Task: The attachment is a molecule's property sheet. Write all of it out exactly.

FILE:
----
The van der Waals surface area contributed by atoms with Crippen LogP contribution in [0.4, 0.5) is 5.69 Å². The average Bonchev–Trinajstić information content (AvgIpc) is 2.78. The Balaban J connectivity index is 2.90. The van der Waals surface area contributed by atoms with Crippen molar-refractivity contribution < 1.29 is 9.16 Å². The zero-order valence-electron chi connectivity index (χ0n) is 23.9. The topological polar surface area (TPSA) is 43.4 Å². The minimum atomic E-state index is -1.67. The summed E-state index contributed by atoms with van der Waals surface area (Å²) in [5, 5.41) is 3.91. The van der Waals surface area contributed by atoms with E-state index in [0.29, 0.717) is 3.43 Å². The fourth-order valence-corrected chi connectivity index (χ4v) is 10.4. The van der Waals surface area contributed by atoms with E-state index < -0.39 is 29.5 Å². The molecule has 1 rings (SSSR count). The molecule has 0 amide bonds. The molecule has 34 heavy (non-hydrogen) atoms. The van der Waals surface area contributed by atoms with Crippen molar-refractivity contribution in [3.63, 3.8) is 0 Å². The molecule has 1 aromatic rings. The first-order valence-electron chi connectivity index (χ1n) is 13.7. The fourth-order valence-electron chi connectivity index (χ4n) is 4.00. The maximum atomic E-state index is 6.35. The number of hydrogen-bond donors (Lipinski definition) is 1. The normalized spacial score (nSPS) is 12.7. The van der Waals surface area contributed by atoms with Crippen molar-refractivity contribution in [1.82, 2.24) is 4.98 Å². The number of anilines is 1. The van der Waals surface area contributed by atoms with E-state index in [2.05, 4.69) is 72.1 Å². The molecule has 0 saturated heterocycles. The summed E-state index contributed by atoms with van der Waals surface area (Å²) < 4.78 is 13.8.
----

The van der Waals surface area contributed by atoms with Crippen LogP contribution in [0.4, 0.5) is 5.69 Å². The average Bonchev–Trinajstić information content (AvgIpc) is 2.78. The Balaban J connectivity index is 2.90. The van der Waals surface area contributed by atoms with Crippen molar-refractivity contribution < 1.29 is 9.16 Å². The zero-order valence-electron chi connectivity index (χ0n) is 23.9. The topological polar surface area (TPSA) is 43.4 Å². The minimum atomic E-state index is -1.67. The summed E-state index contributed by atoms with van der Waals surface area (Å²) in [5, 5.41) is 3.91. The van der Waals surface area contributed by atoms with E-state index in [0.29, 0.717) is 3.43 Å². The fourth-order valence-corrected chi connectivity index (χ4v) is 10.4. The van der Waals surface area contributed by atoms with E-state index < -0.39 is 29.5 Å². The molecule has 1 rings (SSSR count). The molecule has 0 amide bonds. The molecule has 34 heavy (non-hydrogen) atoms. The van der Waals surface area contributed by atoms with Crippen molar-refractivity contribution in [3.63, 3.8) is 0 Å². The molecule has 1 aromatic rings. The first-order valence-electron chi connectivity index (χ1n) is 13.7. The fourth-order valence-electron chi connectivity index (χ4n) is 4.00. The maximum atomic E-state index is 6.35. The number of hydrogen-bond donors (Lipinski definition) is 1. The normalized spacial score (nSPS) is 12.7. The van der Waals surface area contributed by atoms with Crippen molar-refractivity contribution in [1.82, 2.24) is 4.98 Å². The number of anilines is 1. The van der Waals surface area contributed by atoms with E-state index in [2.05, 4.69) is 72.1 Å². The molecule has 0 saturated heterocycles. The summed E-state index contributed by atoms with van der Waals surface area (Å²) < 4.78 is 13.8.